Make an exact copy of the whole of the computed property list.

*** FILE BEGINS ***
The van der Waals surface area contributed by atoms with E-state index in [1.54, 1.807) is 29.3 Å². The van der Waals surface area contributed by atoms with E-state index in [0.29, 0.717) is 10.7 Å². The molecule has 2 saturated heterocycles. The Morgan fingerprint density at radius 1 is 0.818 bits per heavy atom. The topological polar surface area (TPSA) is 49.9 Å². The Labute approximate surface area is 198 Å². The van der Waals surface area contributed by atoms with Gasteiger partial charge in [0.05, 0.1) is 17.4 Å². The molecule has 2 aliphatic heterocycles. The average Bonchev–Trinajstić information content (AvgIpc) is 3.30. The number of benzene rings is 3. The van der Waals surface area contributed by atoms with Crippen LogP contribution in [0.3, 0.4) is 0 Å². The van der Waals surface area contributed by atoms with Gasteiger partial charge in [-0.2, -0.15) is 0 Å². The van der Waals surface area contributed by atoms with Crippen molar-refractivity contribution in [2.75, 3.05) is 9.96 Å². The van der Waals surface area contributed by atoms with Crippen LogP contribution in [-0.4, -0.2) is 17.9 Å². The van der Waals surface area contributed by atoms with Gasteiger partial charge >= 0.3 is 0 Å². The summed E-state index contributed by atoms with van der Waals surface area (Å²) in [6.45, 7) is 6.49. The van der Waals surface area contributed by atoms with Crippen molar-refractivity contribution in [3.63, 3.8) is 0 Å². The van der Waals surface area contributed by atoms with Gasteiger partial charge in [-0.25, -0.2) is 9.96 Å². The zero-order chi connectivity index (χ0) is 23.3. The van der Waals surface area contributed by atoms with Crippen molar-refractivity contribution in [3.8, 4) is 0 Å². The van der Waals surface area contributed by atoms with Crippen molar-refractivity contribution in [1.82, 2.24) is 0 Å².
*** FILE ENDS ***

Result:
The van der Waals surface area contributed by atoms with E-state index in [1.54, 1.807) is 29.3 Å². The van der Waals surface area contributed by atoms with E-state index in [0.29, 0.717) is 10.7 Å². The molecule has 2 saturated heterocycles. The Morgan fingerprint density at radius 1 is 0.818 bits per heavy atom. The topological polar surface area (TPSA) is 49.9 Å². The Labute approximate surface area is 198 Å². The van der Waals surface area contributed by atoms with Gasteiger partial charge in [0.05, 0.1) is 17.4 Å². The molecule has 2 aliphatic heterocycles. The average Bonchev–Trinajstić information content (AvgIpc) is 3.30. The number of benzene rings is 3. The van der Waals surface area contributed by atoms with Crippen LogP contribution in [0.3, 0.4) is 0 Å². The van der Waals surface area contributed by atoms with Gasteiger partial charge in [-0.2, -0.15) is 0 Å². The van der Waals surface area contributed by atoms with Crippen molar-refractivity contribution in [2.75, 3.05) is 9.96 Å². The van der Waals surface area contributed by atoms with Crippen LogP contribution in [-0.4, -0.2) is 17.9 Å². The van der Waals surface area contributed by atoms with Gasteiger partial charge >= 0.3 is 0 Å². The summed E-state index contributed by atoms with van der Waals surface area (Å²) in [6.45, 7) is 6.49. The van der Waals surface area contributed by atoms with Crippen molar-refractivity contribution in [3.63, 3.8) is 0 Å². The van der Waals surface area contributed by atoms with Gasteiger partial charge in [-0.25, -0.2) is 9.96 Å². The zero-order chi connectivity index (χ0) is 23.3. The van der Waals surface area contributed by atoms with Crippen molar-refractivity contribution in [3.8, 4) is 0 Å². The van der Waals surface area contributed by atoms with Crippen molar-refractivity contribution in [1.82, 2.24) is 0 Å².